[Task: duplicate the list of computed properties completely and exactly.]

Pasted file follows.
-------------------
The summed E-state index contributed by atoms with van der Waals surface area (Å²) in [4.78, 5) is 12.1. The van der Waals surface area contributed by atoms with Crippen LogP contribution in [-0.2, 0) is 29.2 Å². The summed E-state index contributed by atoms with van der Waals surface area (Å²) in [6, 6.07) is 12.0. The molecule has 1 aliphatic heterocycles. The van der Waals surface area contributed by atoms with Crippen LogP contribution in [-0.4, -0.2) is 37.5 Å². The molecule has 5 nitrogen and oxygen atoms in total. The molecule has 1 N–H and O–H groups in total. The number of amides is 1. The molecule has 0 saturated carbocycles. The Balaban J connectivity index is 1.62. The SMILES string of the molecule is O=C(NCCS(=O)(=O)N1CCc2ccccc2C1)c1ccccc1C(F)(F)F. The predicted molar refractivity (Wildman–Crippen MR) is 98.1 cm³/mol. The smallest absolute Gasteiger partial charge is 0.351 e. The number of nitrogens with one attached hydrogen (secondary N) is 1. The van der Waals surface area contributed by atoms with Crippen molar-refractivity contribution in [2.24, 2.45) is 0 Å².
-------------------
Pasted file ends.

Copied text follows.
The summed E-state index contributed by atoms with van der Waals surface area (Å²) in [4.78, 5) is 12.1. The van der Waals surface area contributed by atoms with Crippen LogP contribution in [-0.2, 0) is 29.2 Å². The summed E-state index contributed by atoms with van der Waals surface area (Å²) in [6, 6.07) is 12.0. The molecule has 1 aliphatic heterocycles. The van der Waals surface area contributed by atoms with Crippen LogP contribution in [-0.4, -0.2) is 37.5 Å². The molecule has 5 nitrogen and oxygen atoms in total. The molecule has 1 N–H and O–H groups in total. The number of amides is 1. The molecule has 0 saturated carbocycles. The Balaban J connectivity index is 1.62. The SMILES string of the molecule is O=C(NCCS(=O)(=O)N1CCc2ccccc2C1)c1ccccc1C(F)(F)F. The predicted molar refractivity (Wildman–Crippen MR) is 98.1 cm³/mol. The smallest absolute Gasteiger partial charge is 0.351 e. The number of nitrogens with one attached hydrogen (secondary N) is 1. The van der Waals surface area contributed by atoms with Crippen molar-refractivity contribution in [2.24, 2.45) is 0 Å².